Part managed / part franchised.
There is a misunderstanding amongst a lot of potential franchisees that a franchisor is usually 100% franchised. In fact it could be argued that this was never the case because a bonafide franchisor is replicating their own business to start with and so the first franchise units usually trade alongside the company owned one(s). So it’s often about how long it’s been since a franchisor sold off their original business by dividing it into fractions owned by franchisees.
If your chosen franchisor is completely new at franchising then all aspiring franchise owners should look for a pilot operation being run, and I’ve seen some amazing pilot operations. A pilot that is run by a genuine third party also demonstrates to a new franchisee that the franchisor has the skills required to pass on the know how and get the till ringing for someone else in a different place.
If no pilot exists then a potential franchise owner needs to examine the credibility of what’s on offer in far greater detail. But it’s true to say that I’ve seen some business opportunities that are better than £50k franchises too so keep an open mind if you’re choosing a franchise – just don’t skimp on your due diligence. If they are a BFA member at least you know they’re on the right track and have attained a certain standard that’s been judged by people who know about franchising. But you still need to satisfy yourself of what’s on offer. When franchisors run their own areas you have the luxury of seeing it with your own eyes …. You just can’t beat seeing a franchisors own shop/outlet/area as evidence of success. They are practicing what they preach.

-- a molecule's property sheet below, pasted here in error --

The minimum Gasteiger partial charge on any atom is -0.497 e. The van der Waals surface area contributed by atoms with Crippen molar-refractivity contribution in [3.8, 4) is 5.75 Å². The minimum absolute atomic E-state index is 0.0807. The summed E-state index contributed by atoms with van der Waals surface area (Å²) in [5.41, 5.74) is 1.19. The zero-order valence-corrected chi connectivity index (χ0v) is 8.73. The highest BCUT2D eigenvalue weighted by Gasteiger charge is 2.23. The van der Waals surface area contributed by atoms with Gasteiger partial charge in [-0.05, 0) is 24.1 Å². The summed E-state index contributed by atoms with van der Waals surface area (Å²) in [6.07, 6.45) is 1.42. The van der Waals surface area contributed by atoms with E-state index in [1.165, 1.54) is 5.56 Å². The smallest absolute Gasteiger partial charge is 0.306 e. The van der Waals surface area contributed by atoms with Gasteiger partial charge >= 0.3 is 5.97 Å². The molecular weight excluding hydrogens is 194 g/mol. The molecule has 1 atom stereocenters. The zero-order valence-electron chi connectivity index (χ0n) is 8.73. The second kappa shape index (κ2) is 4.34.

Once a franchise system is launched then it may be the case that the franchisor sells their own trading units or areas but when this happens, and I’ve done this myself, it’s a little harder to keep totally in touch with the reality of the business model. When Franchisors get out of touch then the network starts overly influencing the company direction because the management can become unsure of exactly what is happening at the sharp end and bow to network pressure. The tail then wags the dog and sadly the most vocal franchisees are usually the ones that aren’t best to listen to for the benefit of the network as a whole.
So, when choosing a new franchise remember that mature brands might have sold off their own areas, that’s not necessarily a bad thing, but newer brands are likely to be more in touch with the reality of what exactly is needed right here and now – today! .….. and that might be what you really need the most.